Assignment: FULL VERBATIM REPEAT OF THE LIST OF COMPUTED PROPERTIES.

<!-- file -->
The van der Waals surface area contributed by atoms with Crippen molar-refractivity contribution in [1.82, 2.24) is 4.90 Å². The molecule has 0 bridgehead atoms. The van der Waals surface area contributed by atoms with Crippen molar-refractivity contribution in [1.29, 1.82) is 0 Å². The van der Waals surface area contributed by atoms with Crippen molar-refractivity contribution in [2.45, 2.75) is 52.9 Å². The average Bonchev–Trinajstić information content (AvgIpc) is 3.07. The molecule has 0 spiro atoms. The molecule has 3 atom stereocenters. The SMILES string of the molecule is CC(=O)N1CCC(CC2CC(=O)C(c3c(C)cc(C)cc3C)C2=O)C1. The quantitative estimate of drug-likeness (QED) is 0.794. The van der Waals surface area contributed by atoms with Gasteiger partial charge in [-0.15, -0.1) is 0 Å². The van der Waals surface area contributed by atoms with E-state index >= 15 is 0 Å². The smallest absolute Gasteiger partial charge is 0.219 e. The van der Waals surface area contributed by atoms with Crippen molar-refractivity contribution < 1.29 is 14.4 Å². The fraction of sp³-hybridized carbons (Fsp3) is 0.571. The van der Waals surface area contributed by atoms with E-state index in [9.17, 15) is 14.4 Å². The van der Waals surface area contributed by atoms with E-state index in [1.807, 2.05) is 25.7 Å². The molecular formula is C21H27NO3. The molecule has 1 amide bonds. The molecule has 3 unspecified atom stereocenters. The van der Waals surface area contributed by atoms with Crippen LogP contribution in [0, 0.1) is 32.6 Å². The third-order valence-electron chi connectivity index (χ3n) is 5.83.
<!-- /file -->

The van der Waals surface area contributed by atoms with Crippen molar-refractivity contribution in [1.82, 2.24) is 4.90 Å². The molecule has 0 bridgehead atoms. The van der Waals surface area contributed by atoms with Crippen molar-refractivity contribution in [1.29, 1.82) is 0 Å². The van der Waals surface area contributed by atoms with Crippen molar-refractivity contribution in [2.45, 2.75) is 52.9 Å². The average Bonchev–Trinajstić information content (AvgIpc) is 3.07. The molecule has 0 spiro atoms. The molecule has 3 atom stereocenters. The SMILES string of the molecule is CC(=O)N1CCC(CC2CC(=O)C(c3c(C)cc(C)cc3C)C2=O)C1. The quantitative estimate of drug-likeness (QED) is 0.794. The van der Waals surface area contributed by atoms with Gasteiger partial charge in [-0.15, -0.1) is 0 Å². The van der Waals surface area contributed by atoms with E-state index >= 15 is 0 Å². The smallest absolute Gasteiger partial charge is 0.219 e. The van der Waals surface area contributed by atoms with Crippen molar-refractivity contribution < 1.29 is 14.4 Å². The fraction of sp³-hybridized carbons (Fsp3) is 0.571. The van der Waals surface area contributed by atoms with E-state index in [9.17, 15) is 14.4 Å². The van der Waals surface area contributed by atoms with E-state index in [1.807, 2.05) is 25.7 Å². The molecular formula is C21H27NO3. The molecule has 1 amide bonds. The molecule has 3 unspecified atom stereocenters. The van der Waals surface area contributed by atoms with Crippen LogP contribution in [0, 0.1) is 32.6 Å². The third-order valence-electron chi connectivity index (χ3n) is 5.83.